One book can make a difference. Or even one sentence in one book--or a phrase in one sentence. You don't have to go looking for the catalyst, but do be open to finding it.well der, first off. and then a bit of a cringe for a horoscope touting the power of sentences that itself fails to be able to craft anything remotely approaching a decent sentence (or phrase, for that matter). but in honour of this oddity of a horoscope (how many have you had that told you to pay attention to sentences?) I offer a few phrases from my current Richard Powers novel. Plowing the Dark is about, among other things of course, virtual reality.
But calculation cost; the display code carried so much overhead that it ran too slowly to keep up with its events. Adie released a gingko ball in the air above her canopy. The seedy mace slid down the slope of its infinitesimal accellerations until it struck some surprise tendril or trunk. Contact produced a pop, then seized up. That wall's graphics buffer promptly dropped several frames while its reality engine did the myriad integrals needed to determine the respective obligations of striker and struck. The gingko pod hung in space, waiting for math to decide its fate.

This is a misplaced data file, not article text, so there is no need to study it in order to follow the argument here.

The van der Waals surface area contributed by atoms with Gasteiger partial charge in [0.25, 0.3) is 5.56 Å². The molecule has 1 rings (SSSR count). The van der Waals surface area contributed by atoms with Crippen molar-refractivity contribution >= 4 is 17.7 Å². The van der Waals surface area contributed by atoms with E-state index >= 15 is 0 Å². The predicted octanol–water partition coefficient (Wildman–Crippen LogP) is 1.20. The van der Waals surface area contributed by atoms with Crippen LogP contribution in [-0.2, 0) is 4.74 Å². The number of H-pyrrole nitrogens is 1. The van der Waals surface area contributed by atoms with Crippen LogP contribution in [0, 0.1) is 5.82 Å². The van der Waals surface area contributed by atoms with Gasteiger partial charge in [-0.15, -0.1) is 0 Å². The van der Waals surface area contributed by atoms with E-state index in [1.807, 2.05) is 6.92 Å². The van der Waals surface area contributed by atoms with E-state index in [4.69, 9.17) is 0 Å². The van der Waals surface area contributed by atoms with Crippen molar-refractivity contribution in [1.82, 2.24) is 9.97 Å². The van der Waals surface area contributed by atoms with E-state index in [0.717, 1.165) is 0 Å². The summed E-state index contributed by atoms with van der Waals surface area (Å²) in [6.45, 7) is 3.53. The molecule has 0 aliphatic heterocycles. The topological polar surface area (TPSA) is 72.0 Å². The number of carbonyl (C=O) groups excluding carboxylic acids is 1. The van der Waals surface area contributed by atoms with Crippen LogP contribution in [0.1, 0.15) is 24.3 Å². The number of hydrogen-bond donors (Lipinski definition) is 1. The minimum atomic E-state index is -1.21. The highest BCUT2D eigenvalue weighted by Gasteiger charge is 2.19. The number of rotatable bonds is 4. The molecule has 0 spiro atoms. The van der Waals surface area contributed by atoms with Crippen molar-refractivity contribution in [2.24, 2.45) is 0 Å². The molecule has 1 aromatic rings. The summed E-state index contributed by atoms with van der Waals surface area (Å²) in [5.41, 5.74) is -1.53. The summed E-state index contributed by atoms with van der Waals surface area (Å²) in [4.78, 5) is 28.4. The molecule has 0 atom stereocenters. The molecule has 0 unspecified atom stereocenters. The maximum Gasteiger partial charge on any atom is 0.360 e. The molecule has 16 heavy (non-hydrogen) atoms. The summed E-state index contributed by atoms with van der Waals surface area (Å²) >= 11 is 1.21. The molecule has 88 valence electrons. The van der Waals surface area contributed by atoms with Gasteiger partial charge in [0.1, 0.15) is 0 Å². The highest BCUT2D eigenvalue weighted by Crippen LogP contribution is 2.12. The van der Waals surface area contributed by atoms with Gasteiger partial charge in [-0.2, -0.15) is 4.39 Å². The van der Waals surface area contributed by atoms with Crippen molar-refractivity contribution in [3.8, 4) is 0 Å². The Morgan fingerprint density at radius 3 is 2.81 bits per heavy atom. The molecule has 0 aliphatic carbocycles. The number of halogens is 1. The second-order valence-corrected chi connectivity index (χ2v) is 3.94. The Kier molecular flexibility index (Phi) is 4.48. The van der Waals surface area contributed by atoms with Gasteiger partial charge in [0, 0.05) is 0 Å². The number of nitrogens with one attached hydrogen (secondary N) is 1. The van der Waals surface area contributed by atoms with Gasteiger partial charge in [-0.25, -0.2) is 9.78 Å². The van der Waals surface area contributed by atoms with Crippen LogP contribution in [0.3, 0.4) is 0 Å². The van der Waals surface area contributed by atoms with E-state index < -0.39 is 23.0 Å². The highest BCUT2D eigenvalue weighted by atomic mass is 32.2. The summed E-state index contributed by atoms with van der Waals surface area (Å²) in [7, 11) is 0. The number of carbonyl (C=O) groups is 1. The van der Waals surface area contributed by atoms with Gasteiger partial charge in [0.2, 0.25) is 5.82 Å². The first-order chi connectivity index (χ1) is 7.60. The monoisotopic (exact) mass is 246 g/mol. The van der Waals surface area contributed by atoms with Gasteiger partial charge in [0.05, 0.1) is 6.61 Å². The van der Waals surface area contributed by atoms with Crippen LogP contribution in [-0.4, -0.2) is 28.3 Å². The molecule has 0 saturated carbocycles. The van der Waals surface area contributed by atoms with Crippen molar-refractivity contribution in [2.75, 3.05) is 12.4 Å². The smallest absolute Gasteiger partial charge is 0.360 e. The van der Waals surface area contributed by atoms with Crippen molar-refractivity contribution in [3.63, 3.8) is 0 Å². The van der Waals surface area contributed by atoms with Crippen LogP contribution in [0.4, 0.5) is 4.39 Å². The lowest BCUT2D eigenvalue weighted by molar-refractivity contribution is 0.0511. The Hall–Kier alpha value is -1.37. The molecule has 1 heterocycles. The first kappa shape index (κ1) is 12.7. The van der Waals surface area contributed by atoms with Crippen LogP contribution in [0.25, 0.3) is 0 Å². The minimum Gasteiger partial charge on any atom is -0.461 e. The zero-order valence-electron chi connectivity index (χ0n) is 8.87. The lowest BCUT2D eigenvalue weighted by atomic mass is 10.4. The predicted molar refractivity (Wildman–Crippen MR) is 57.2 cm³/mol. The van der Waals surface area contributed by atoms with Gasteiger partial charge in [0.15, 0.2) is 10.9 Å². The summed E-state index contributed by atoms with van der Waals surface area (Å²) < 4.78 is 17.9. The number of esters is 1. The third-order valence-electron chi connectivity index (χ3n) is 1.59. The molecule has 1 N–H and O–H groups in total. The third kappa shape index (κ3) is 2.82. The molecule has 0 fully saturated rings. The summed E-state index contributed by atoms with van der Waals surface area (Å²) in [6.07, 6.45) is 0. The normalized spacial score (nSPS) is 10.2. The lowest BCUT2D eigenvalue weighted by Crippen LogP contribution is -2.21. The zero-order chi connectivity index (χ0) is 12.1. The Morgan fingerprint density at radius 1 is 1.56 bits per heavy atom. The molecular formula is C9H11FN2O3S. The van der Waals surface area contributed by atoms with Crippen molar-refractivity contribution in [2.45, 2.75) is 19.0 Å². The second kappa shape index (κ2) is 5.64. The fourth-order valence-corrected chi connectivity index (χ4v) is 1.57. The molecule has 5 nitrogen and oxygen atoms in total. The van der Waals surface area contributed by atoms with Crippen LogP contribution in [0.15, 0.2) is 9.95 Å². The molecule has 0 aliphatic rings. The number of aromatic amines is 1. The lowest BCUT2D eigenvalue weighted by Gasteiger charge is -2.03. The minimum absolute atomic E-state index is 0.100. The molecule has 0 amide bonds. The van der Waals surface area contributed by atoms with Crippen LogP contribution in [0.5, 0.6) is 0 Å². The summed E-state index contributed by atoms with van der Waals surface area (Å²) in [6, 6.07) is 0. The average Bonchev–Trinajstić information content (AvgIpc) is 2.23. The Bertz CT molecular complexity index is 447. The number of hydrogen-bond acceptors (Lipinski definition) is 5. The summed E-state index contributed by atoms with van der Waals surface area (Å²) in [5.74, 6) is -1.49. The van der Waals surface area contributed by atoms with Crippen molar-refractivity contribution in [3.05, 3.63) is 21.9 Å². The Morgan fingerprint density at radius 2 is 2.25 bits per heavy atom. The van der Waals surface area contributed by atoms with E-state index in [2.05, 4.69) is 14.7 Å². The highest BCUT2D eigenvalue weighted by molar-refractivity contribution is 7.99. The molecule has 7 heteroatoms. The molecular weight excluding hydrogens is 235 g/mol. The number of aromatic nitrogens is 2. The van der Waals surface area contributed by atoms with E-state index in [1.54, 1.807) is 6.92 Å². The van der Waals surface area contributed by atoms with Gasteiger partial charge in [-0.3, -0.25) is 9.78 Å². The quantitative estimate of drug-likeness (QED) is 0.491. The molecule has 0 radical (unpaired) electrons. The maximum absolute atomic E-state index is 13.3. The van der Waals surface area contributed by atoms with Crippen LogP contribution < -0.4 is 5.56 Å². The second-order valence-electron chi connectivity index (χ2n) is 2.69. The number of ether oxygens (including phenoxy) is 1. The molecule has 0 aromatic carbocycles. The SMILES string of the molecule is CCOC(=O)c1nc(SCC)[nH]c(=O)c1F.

Such a hiccup was not acceptable. Any jerk in the animation and the game was up. Material reality's supreme Cray never dropped frames. That's how you knew you were in the real world: all the flicker-free, smooth scrolling. (p. 61)
back to your respective obligations.